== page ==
Sinn Féin and the SDLP have clashed over which font should be used for Irish in Belfast's dual language street signs.
The row began after an SDLP proposal at a Belfast City Council meeting to explore the use of the cló Gaelach - a historic Gaelic typeface - for Irish language street names, as well as a new bespoke font of “Belfast character” for the English version.
A proposal submitted by SDLP Councillor Gary McKeown at the council’s People and Communities Committee meeting this week requested the council “explore the use of cló Gaelach, or an appropriate adaptation, for Irish language wording on bilingual street signs in Belfast, bearing in mind that accessibility assessment if required should be judged against the standards for this script format rather than Roman script.”
The proposal also suggests the council explores “the possibilities to use a distinctive font for English language wording on all street signs to create a unique “Belfast character” which will be readily identifiable as a feature of the city.”
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It states: “This could echo, for example, fonts used on traditional black tiled signs, meeting accessibility requirements.”
The proposal also suggests exploring “options around other scripts that may be required for bilingual signage in future, relating to other languages, to avoid any delays in delivering any such signage.”
Councillor McKeown told the committee: “What I am trying to do here is take the opportunity during a significant rollout number of bilingual signs over the next while, to explore opportunities to ensure those signs are not just carrying two languages, but that they also reflect the culture and unique aesthetic this city has had around its built heritage and signs, but which has been somewhat lost.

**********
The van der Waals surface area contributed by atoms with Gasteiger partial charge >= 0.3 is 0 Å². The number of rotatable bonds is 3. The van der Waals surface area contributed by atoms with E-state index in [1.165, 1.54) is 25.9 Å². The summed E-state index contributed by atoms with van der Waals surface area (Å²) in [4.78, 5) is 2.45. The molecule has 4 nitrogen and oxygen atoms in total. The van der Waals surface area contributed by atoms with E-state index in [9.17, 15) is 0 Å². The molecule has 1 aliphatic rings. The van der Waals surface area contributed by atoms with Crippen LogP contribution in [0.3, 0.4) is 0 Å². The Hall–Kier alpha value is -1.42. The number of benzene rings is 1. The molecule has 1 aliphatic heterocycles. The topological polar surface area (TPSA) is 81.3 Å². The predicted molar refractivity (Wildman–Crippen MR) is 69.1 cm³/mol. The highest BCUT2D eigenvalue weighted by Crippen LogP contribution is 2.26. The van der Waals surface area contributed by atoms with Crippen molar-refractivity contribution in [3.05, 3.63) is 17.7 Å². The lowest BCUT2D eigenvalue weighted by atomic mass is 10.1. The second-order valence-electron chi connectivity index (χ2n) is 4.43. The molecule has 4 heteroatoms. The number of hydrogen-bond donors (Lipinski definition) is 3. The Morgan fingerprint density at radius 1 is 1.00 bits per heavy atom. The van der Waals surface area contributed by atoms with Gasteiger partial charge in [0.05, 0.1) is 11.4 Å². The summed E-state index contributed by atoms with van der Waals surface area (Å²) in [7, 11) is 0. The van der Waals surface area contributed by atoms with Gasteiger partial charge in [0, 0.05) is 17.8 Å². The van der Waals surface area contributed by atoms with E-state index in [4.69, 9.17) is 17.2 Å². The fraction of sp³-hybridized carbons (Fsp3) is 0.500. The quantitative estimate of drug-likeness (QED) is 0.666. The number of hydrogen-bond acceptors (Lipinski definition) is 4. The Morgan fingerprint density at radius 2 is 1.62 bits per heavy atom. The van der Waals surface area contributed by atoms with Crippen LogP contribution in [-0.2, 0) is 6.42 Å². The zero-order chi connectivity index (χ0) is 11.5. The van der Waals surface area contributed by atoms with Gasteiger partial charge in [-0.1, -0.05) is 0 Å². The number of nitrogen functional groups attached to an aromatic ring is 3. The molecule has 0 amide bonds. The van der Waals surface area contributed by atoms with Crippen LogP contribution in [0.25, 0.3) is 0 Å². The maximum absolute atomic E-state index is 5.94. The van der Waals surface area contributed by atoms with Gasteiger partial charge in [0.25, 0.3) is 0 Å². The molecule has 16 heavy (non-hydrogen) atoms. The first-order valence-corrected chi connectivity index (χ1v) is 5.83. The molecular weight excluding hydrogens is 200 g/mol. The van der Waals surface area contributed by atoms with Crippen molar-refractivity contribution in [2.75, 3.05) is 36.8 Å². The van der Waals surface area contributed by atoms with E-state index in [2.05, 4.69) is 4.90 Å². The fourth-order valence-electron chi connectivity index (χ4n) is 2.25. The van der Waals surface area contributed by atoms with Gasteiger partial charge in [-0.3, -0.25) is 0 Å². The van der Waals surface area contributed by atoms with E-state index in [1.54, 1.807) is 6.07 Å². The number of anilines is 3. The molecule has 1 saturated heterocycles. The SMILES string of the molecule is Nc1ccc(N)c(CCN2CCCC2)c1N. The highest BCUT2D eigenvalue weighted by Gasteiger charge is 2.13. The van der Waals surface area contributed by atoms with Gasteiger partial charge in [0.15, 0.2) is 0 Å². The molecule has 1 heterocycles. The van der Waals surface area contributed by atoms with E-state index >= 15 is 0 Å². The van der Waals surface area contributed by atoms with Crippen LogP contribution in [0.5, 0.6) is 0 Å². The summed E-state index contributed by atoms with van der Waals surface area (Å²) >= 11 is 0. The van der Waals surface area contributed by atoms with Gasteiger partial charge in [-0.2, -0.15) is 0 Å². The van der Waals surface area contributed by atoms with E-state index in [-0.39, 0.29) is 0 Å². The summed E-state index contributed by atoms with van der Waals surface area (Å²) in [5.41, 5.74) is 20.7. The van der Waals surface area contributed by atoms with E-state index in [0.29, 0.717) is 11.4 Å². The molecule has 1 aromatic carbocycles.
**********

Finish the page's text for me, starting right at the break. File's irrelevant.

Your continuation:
“People cherish and feel very strongly about the old black signs, so it is about building upon that fondness around the heritage of the city.”
Sinn Féin councillor Róis-Máire Donnelly said: “We wouldn’t be supportive of this. As a gaeilgeoir myself, it is not a font that young people in schools would be aware of.
“For us, the introduction of street signage in dual language would be to make the (Irish) language more accessible and visible for people growing up in the parish. I don’t know how beneficial it would be for gaeilgeoirs in the city.”
Sinn Féin Councillor Tómas O’Néill said: “Let’s keep it plain.”
Mr McKeown said: “This is not setting anything in stone, and I appreciate the comments by the members – I don’t necessarily disagree with them – and that is why I think it is important to look at options that go around it.
“If we look at Dublin, which moved away from cló Gaelach – it is now seeing a rehabilitation and restoration of signs in Dublin which carry a form of this font. We need to look at options which are unique to this city.”
SDLP Councillor Séamas de Faoite said: “The intention in the motion is to reflect the fact that street signage can become an iconic part of the visual representation of a city. We have already seen that in terms of the love that is there for Belfast’s traditional black porcelain street signs, which unfortunately and all too often we have seen either being damaged or on some occasions out for sale on ebay.
“So there is scope here for developing the visual iconography of Belfast. We have seen it in other places where iconic street signage becomes part of the marketable image of a city, whether that is in Dublin or in London or in other places. I see no reason why it shouldn’t be the same in Belfast. And this covers the Irish language.”
Sinn Féin Councillor Micheal Donnelly said: “There has already been a dual language street sign policy agreed, signs are being rolled out across the city. If we were to agree with this, is that a case of more cost implications for taking them all down and doing them again in this new style?
“The new system is effective. We don’t need to change the system.”
A proposal by Mr de Faoite, for the council to bring back a paper looking at options surrounding the issues in Councillor McKeown’s motion, was successfully passed.